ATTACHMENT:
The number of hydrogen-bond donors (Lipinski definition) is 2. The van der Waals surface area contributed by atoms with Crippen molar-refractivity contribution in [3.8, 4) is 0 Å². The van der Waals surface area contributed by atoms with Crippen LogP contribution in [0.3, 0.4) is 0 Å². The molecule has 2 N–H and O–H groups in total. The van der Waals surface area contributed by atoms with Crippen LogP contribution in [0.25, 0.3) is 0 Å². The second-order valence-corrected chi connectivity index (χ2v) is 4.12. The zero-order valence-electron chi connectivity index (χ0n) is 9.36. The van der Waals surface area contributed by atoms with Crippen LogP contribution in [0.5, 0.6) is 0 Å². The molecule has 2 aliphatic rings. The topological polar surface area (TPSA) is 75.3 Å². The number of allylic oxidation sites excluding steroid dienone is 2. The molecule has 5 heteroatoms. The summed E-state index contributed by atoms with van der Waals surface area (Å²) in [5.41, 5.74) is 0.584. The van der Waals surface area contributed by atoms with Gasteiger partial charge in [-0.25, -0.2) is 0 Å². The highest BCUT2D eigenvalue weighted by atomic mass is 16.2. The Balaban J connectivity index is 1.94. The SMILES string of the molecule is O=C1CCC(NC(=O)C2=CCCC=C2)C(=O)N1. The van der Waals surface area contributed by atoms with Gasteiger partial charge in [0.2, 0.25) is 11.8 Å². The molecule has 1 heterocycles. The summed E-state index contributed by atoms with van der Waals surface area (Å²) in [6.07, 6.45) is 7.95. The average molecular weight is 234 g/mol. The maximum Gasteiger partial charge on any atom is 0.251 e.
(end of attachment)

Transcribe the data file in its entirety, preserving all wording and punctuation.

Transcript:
The number of hydrogen-bond donors (Lipinski definition) is 2. The van der Waals surface area contributed by atoms with Crippen molar-refractivity contribution in [3.8, 4) is 0 Å². The van der Waals surface area contributed by atoms with Crippen LogP contribution in [0.3, 0.4) is 0 Å². The molecule has 2 N–H and O–H groups in total. The van der Waals surface area contributed by atoms with Crippen LogP contribution in [0.25, 0.3) is 0 Å². The second-order valence-corrected chi connectivity index (χ2v) is 4.12. The zero-order valence-electron chi connectivity index (χ0n) is 9.36. The van der Waals surface area contributed by atoms with Crippen LogP contribution in [0.5, 0.6) is 0 Å². The molecule has 2 aliphatic rings. The topological polar surface area (TPSA) is 75.3 Å². The number of allylic oxidation sites excluding steroid dienone is 2. The molecule has 5 heteroatoms. The summed E-state index contributed by atoms with van der Waals surface area (Å²) in [5.41, 5.74) is 0.584. The van der Waals surface area contributed by atoms with Gasteiger partial charge in [-0.25, -0.2) is 0 Å². The highest BCUT2D eigenvalue weighted by atomic mass is 16.2. The Balaban J connectivity index is 1.94. The SMILES string of the molecule is O=C1CCC(NC(=O)C2=CCCC=C2)C(=O)N1. The van der Waals surface area contributed by atoms with Gasteiger partial charge in [0.2, 0.25) is 11.8 Å². The molecule has 1 heterocycles. The summed E-state index contributed by atoms with van der Waals surface area (Å²) in [6.07, 6.45) is 7.95. The average molecular weight is 234 g/mol. The maximum Gasteiger partial charge on any atom is 0.251 e.